Being rejected doesn’t mean you are good for nothing. It just means that you have not found the right choice for you yet – I’d like to believe that everybody is meant for something that is right for him or her. If someone or something rejects you, it means you have not found what you are looking for yet. A rejection is not meant to bring you down forever, but to serve as a reminder that you still have to dig a little deeper in your search.

 The rejections you experience serve as your protection from possible heartbreaks– You may not know it at the time, but should you have gotten into something you should not (an abusive relationship, a stressful job, a huge loan, a dangerous activity), you could have ended up getting hurt, create regrettable decisions, make irreversible actions etc. I believe God, having foresight into everything, does it all. He has to crush your desires and goals to prevent having your heart and soul crushed by your own doing.

Rejections make you to re-think your goals and desires, as well as to re-strategize – Rejections are red flags that tell you something. These events don’t happen out of nothing. Maybe you are going after the wrong person, or the wrong job. Maybe you need to change the way you think about a person or a circumstance. Perhaps you don’t need to change anything, but accept the situation (for now) and make the most out of it. On the other hand, you may actually need to act, but you need to do it differently. Say, you’re doing all the talking in your sales process so the client gets turned off and cuts you off altogether. You probably need to alter your strategy by giving more time for the customer to tell you what they need, so you can tailor your solutions to suite them.

Rejections make you patient – When you don’t get what you want or need, this means you have to start the process all over again or do something else, or worse, wait for the right time to strike again. Waiting is not an easy thing in this world that has been shaped by instants. But rejection is telling you to understand that there is a right time for everything, and if you go ahead of the time or force something into being, you will get hurt or make mistakes.

Rejections make you trust the process and have faith – Contrary to what one would do when rejected (feel negative, loose hope, stop dreaming etc.), rejection is actually telling you to trust what we are going through and to develop a positive mindset. Trust that the situation is shedding off your old habits to create healthy ones. And that somehow, by ways that we do not understand at the time, things will turn out the way it should be, whether the turnout is something that we want or not.

Endnote: Although I did come to terms with these realizations, I know I will continue to get rejections in my job or in my personal life. What I know now is that there is more to life than getting stuck in a rut after hearing a NO, and I hope you think the same way too.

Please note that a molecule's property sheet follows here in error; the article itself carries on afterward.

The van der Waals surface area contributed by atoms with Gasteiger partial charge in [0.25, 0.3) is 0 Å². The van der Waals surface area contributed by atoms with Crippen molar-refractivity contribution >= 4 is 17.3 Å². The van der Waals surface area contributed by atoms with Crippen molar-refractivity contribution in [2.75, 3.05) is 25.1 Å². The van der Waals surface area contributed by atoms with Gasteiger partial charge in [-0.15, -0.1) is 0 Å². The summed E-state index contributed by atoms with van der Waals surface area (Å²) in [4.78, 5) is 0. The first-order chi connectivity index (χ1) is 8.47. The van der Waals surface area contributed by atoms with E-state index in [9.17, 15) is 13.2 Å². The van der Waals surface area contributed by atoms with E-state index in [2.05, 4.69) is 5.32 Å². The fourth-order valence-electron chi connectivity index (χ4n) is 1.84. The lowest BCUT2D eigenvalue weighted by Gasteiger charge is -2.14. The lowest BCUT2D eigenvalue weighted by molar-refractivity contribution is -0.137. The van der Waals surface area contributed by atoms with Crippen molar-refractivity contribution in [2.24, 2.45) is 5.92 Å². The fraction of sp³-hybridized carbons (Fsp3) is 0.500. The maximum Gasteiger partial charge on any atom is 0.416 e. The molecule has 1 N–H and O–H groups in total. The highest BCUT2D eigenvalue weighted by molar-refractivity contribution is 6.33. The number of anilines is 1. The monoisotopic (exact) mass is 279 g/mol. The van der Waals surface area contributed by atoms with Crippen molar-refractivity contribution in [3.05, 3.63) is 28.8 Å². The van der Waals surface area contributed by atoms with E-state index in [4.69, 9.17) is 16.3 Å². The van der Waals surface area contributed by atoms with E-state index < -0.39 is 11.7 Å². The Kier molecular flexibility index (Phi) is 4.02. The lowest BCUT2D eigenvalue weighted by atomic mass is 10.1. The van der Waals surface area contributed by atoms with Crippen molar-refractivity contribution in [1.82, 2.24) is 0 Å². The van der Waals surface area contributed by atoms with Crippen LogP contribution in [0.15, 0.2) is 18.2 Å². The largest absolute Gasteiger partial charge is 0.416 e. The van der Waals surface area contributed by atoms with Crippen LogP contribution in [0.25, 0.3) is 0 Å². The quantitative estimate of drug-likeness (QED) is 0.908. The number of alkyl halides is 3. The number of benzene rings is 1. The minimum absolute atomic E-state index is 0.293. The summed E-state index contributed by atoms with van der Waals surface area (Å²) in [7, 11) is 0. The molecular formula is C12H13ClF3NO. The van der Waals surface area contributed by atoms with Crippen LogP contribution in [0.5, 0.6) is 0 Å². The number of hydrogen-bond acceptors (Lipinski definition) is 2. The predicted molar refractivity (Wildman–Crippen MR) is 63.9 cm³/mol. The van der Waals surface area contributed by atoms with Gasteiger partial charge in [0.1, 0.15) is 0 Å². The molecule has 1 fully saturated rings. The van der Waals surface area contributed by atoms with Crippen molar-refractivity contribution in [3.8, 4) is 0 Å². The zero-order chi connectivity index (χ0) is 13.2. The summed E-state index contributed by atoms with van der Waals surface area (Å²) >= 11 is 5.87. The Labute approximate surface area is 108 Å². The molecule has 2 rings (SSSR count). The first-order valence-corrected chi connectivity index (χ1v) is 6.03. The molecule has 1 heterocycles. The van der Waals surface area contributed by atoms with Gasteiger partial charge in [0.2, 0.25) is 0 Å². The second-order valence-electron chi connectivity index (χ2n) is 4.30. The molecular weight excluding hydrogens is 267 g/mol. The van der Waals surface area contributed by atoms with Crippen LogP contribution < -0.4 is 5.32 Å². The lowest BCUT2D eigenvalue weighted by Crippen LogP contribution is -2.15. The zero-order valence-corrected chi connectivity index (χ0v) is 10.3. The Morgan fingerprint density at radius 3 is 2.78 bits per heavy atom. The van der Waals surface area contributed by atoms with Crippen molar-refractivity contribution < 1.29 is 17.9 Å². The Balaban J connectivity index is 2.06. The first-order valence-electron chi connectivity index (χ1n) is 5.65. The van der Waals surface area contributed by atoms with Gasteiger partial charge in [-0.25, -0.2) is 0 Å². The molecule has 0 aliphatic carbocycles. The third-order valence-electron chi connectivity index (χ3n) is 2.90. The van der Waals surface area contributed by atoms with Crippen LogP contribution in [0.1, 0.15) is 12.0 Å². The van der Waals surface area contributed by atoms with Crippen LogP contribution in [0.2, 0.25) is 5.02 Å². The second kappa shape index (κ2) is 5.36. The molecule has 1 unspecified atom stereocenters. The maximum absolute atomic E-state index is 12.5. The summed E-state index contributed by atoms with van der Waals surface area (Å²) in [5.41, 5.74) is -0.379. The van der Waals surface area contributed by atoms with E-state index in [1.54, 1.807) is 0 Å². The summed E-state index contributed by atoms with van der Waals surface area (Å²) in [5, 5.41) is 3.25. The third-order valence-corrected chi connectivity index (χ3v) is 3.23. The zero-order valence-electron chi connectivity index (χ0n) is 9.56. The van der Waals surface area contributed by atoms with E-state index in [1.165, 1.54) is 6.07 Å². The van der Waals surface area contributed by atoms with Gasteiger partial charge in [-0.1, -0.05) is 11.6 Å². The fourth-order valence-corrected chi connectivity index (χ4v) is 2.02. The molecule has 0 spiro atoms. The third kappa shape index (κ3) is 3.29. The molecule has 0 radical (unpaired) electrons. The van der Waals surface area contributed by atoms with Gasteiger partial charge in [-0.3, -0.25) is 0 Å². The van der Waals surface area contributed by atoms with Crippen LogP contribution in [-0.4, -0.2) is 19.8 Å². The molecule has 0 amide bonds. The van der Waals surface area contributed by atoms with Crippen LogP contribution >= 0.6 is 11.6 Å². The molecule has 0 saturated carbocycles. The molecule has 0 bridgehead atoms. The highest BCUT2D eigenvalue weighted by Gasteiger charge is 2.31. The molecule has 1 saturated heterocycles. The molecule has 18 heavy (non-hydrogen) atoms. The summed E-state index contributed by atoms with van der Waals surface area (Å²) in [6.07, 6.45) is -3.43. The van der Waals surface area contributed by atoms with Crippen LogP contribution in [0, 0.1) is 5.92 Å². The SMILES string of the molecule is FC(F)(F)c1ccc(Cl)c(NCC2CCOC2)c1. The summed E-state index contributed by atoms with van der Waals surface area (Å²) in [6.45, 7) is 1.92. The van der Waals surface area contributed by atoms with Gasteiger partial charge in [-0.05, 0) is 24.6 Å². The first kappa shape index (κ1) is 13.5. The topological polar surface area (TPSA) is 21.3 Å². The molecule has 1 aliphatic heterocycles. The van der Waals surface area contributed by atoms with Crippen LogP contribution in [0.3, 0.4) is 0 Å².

A Trip to the Southern Islands of Singapore

One my my first views upon arriving at St. John.

One my my first views upon arriving at St. John.

Singapore, though one of the richest countries in the world, is not exactly as rich when it comes to nature destinations. Lacking of natural resources, people would need to leave the city to find good vacation spots. So it was interesting to know that our friends discovered the Southern Islands of Singapore, which actually has real bodies of water. Hence, Myx and I decided to go on a day trip to the South as well.

To get to the Islands from the mainland, we went to Marina South Pier via taxi (you can also reach the Pier via MRT, Marina South Pier Station in the NS line) and bought our tickets at the Singapore Island Cruise Desk (It has an orange table. Quite eye catching to those coming in and out.) I bought our tickets for 18 dollars each for a two-way trip. The ferries have numerous schedules going into the islands and back to the city. We chose the 9:0am trip but the boat left at 8:30am, perhaps because it was a Sunday and a lot of people were going to the Islands. The trip going was about 20-25 minutes. Groups can also opt to rent a yacht for exclusive use. It would definitely be more expensive, but you get relax by the sea more comfortably.

The Southern Islands is composed of St. John, Lazarus, Kusu and Sisters’ Islands. On this trip, we visited St. John and Lazarus Islands only. St. John Island, to start off, had a pretty dark past. According to the Singapore Island Cruise Website, St. John used to be a quarantine house for people with diseases such as cholera, leprosy, and beri-beri. Further, it also served as a place for penal settlement and a drug rehabilitation facility. However, in the 70’s, it was transformed into a recreational facility for weekend getaways and outdoor activities. Unfortunately, the Island does not have amenities and you have to bring along everything that you need.